Net Tangible Assets vs. Stockholders' Equity

by David Ingram

Net tangible assets and stockholders' equity are two distinct accounting and finance concepts that provide insight into a company's value as an investment. Stockholders' equity is listed on the balance sheet and is available to the public for publicly traded corporations. Investors must perform their own calculations based on balance sheet data to get net tangible assets. Understanding the difference between these two concepts, and the uses of each, can lead to more informed investment decisions and a deeper understanding of different companies' valuations.

Net Tangible Assets

The word tangible refers to things that one can see or touch. Examples of tangible assets include buildings, vehicles and machinery. The net assets figure includes intangible items such as goodwill, patents and trademarks, which, while still adding value to a company, do not exist in the physical world. Net tangible assets takes intangibles out of the equation to reveal the value of physical assets that a company owns. Net tangible assets can provide clearer insight into a company's liquidation value and can help investors to see beyond shady accounting practices such as altering the goodwill figure to meet financial goals.


Subtracting intangible assets from total assets leaves investors with a gross tangible assets figure. To arrive at net tangible assets, investors subtract the value of outstanding liabilities from the value of tangible assets. This reveals the value of fully owned assets compared to assets pegged to outstanding debt, since liabilities are virtually always paired with assets. Taking on debt to purchase inventory, for example, would increase liabilities and assets; taking the value of the liability out of the equation removes the “borrowed” inventory from the valuation.

Stockholders' Equity

Stockholders' equity represents the company value that can be assigned to each outstanding share of stock. The value of stock outstanding listed in the stockholders' equity section of a balance sheet includes par value and any money received in excess of par. The stockholders' equity section also lists retained earnings and the value of dividends paid during an accounting period. Stockholders' equity includes a number of temporary accounts, such as revenue, that are emptied out and transferred to various asset accounts before balance sheets are prepared.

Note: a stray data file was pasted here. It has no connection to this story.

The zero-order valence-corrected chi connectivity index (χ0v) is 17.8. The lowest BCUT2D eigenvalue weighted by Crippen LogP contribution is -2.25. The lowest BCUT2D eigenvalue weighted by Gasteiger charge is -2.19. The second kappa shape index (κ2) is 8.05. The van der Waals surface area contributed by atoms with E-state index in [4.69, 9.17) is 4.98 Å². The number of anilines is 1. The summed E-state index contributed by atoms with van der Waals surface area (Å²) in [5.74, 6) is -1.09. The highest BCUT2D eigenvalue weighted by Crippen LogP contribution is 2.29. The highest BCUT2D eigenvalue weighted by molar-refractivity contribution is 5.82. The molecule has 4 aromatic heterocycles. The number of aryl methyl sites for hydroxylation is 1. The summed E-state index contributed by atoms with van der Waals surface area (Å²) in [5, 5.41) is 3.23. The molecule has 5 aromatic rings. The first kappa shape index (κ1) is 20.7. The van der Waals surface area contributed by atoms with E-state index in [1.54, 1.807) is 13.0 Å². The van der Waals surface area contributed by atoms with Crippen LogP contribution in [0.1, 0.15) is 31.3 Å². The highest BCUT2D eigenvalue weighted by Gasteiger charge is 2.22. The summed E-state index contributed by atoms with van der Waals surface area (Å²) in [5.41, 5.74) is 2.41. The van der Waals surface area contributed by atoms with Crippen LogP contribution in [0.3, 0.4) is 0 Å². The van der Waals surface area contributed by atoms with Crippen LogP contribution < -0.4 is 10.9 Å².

Net tangible assets can provide insight for deciding whether to liquidate a company or continue to operate it in the future. If a company's intangible assets are significantly more valuable than tangible assets, then a company may be worth more as a going concern than it would be in liquidation, assuming intangible assets have been calculated and reported legally and ethically. If net tangible assets are large compared to gross tangible assets, it can be a sign that a company is good at managing its debt, and the opposite holds true as well. Analyzing stockholders' equity can reveal whether a publicly traded corporation is a good candidate for a short-term trade, a long-term trade or a dividend play. Companies with high dividend payouts can be profitable to buy and hold over the long term, regardless of stock-price fluctuations. Companies with high retained earnings may be safer stock plays, while companies with lower retained earnings likely take more risks to expand and increase stock prices, making them better potential short-term plays.

About the Author

David Ingram has written for multiple publications since 2009, including "The Houston Chronicle" and online at As a small-business owner, Ingram regularly confronts modern issues in management, marketing, finance and business law. He has earned a Bachelor of Arts in management from Walsh University.

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